A Cautionary Tale

The wonderful thing about being in your Victory Lap is that you can now work and help other people on your terms and if you have financial independence, even better, it does not have to be about the money. But be mindful and make sure it is mutually beneficial for you and the business. There will be many opportunities to spend your time in Victory Lap from starting your own business to working for others to volunteering. As you have read numerous times in this blog and in our book you have developed so many skills in your primary career that many businesses and organizations would benefit from your talent. Depending on how you left your first career, by plan or by pink slip, your confidence may be bruised and you may not properly value the worth of your skills.  Maybe you just want to help and not be a financial burden on an entrepreneur because you feel you don’t need the money.

First, we will say it again you have tremendous value, there are lots of small businesses and organizations that can benefit from your skills set, you just need to find the right match. We recommend taking some time off before you jump back into work. When you decide to jump back in don’t be afraid to try different types of work or opportunities. You might not find a perfect fit but don’t be afraid to give it a try. One example might be you find a company that needs your help but their product is not a passion of yours. That is okay dig a little deeper, don’t shy away, that company may have a work environment that will provide a wonderful work experience. Generally the owner, at least the successful ones,  will have a passion for their product and their company which can be infectious. You may get lucky and you will find something you are passionate about in a work environment that works for you, that’s perfection. If you aren’t “feeling it” with one opportunity then move on, unlike your first career you have not invested years into the corp., you don’t have to depend on the pay cheque and it is relatively easy to shake hands with the owner and just agree it did not work out.

If you decide to work for a company make sure you have a clear understanding of what your role is and how you will be compensated.  If you are someone that need clear roles and responsibilities make it known. You may find in many SMB that roles are not as clearly defined as your previous experience would dictate. You may be doing sales one day, marketing on another day and helping the shippers the next.  The variety and singular focus of just getting it done maybe exhilarating and a way to learn new things.  Don’t be afraid to move on if the opportunity is not meeting your needs, but give yourself time to be uncomfortable and try a different work style, you may learn something about yourself.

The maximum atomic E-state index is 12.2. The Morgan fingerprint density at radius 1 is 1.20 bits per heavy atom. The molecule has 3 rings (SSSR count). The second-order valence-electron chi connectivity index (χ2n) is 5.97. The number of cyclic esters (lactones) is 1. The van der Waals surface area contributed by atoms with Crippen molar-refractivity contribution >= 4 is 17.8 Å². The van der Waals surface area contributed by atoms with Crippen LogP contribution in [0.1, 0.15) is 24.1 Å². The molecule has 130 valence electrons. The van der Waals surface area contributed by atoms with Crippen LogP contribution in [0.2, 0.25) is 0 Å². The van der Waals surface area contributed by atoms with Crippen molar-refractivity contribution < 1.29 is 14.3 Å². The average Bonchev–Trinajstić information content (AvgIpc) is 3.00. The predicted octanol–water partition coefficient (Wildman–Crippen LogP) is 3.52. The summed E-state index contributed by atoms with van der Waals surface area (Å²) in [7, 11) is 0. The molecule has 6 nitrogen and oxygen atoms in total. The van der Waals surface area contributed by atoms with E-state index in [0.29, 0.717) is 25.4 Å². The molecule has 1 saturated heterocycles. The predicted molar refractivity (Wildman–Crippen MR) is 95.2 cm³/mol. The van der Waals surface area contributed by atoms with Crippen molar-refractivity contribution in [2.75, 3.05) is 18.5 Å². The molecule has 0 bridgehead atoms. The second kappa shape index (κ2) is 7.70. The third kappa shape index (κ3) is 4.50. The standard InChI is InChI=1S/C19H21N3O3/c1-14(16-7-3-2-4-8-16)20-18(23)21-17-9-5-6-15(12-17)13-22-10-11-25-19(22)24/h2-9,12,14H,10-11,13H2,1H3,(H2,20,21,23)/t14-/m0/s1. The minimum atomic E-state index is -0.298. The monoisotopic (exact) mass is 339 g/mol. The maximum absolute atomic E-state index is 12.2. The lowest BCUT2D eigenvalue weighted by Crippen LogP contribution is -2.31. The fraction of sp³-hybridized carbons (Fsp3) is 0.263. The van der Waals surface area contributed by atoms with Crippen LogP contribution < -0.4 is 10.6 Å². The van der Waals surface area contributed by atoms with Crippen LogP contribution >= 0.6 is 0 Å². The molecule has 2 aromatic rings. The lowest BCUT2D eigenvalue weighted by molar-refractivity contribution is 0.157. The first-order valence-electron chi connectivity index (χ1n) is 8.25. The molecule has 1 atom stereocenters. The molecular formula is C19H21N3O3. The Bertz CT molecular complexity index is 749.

Compensation is always a tough discussion point, when you were in the corp. you probably knew +/- what your value was, but “out of your element” you may question your market value. After all you are new to the industry, job, role, fill in the blank, so you may think you are not worth it. Trust me you are and a word of advice you are worth more than you think you are! Be wary of situations where you are getting no compensation or the promise of a pay day after “we” land that big contract. The company you are helping is not a charity, more on volunteering later. If the company can’t afford to compensate you there is a good chance this is either a company you don’t want to work for as they are not employee focused, or it is a company that probably won’t last. It is ok not to get compensated at your “market value” if you like the opportunity, but get some level of compensation. There are ways to be creative in compensation, it does not have to be in the form of money, maybe it is product. A great example, from a friend who was helping a “niche” meat company. He loved the passion of the entrepreneur and in reviewing their books he could see that to get his “market value” financial compensation would be a stress on this start up company so during the early days he was paid with product. My friend was never hungry and the compensation was workable for the company. He has since invested in the company and is now making real money. Should you invest part of your savings in a company or start a business in Victory Lap, well that is a topic for another blog?